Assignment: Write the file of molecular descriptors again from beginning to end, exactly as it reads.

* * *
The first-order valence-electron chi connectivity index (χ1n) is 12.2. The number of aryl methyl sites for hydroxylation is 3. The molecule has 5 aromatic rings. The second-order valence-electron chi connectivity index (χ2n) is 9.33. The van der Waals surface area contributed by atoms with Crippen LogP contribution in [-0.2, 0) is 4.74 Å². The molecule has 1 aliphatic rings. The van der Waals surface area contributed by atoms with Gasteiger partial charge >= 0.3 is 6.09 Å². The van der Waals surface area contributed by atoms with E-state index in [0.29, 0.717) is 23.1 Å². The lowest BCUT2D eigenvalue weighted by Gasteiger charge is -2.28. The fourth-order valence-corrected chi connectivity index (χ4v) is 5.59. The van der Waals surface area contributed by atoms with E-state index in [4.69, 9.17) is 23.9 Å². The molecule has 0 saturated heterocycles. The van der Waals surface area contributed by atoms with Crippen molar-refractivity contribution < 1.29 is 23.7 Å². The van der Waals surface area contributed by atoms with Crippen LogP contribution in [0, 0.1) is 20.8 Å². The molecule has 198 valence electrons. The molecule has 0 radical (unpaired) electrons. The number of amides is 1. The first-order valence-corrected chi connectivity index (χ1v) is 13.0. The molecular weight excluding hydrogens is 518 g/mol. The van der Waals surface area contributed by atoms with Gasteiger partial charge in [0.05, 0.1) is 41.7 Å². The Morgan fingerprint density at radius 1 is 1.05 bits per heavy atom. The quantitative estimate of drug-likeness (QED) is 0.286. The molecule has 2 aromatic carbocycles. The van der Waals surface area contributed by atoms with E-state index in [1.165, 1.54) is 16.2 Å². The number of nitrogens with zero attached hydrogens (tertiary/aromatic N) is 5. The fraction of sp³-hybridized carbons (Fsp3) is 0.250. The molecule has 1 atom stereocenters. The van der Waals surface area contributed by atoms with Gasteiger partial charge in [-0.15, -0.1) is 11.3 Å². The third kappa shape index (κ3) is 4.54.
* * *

The first-order valence-electron chi connectivity index (χ1n) is 12.2. The number of aryl methyl sites for hydroxylation is 3. The molecule has 5 aromatic rings. The second-order valence-electron chi connectivity index (χ2n) is 9.33. The van der Waals surface area contributed by atoms with Crippen LogP contribution in [-0.2, 0) is 4.74 Å². The molecule has 1 aliphatic rings. The van der Waals surface area contributed by atoms with Gasteiger partial charge >= 0.3 is 6.09 Å². The van der Waals surface area contributed by atoms with E-state index in [0.29, 0.717) is 23.1 Å². The lowest BCUT2D eigenvalue weighted by Gasteiger charge is -2.28. The fourth-order valence-corrected chi connectivity index (χ4v) is 5.59. The van der Waals surface area contributed by atoms with E-state index in [4.69, 9.17) is 23.9 Å². The molecule has 0 saturated heterocycles. The van der Waals surface area contributed by atoms with Crippen molar-refractivity contribution < 1.29 is 23.7 Å². The van der Waals surface area contributed by atoms with Crippen LogP contribution in [0, 0.1) is 20.8 Å². The molecule has 198 valence electrons. The molecule has 0 radical (unpaired) electrons. The number of amides is 1. The first-order valence-corrected chi connectivity index (χ1v) is 13.0. The molecular weight excluding hydrogens is 518 g/mol. The van der Waals surface area contributed by atoms with Gasteiger partial charge in [0.05, 0.1) is 41.7 Å². The Morgan fingerprint density at radius 1 is 1.05 bits per heavy atom. The quantitative estimate of drug-likeness (QED) is 0.286. The molecule has 2 aromatic carbocycles. The van der Waals surface area contributed by atoms with E-state index in [1.165, 1.54) is 16.2 Å². The number of nitrogens with zero attached hydrogens (tertiary/aromatic N) is 5. The fraction of sp³-hybridized carbons (Fsp3) is 0.250. The molecule has 1 atom stereocenters. The van der Waals surface area contributed by atoms with Gasteiger partial charge in [-0.15, -0.1) is 11.3 Å². The third kappa shape index (κ3) is 4.54.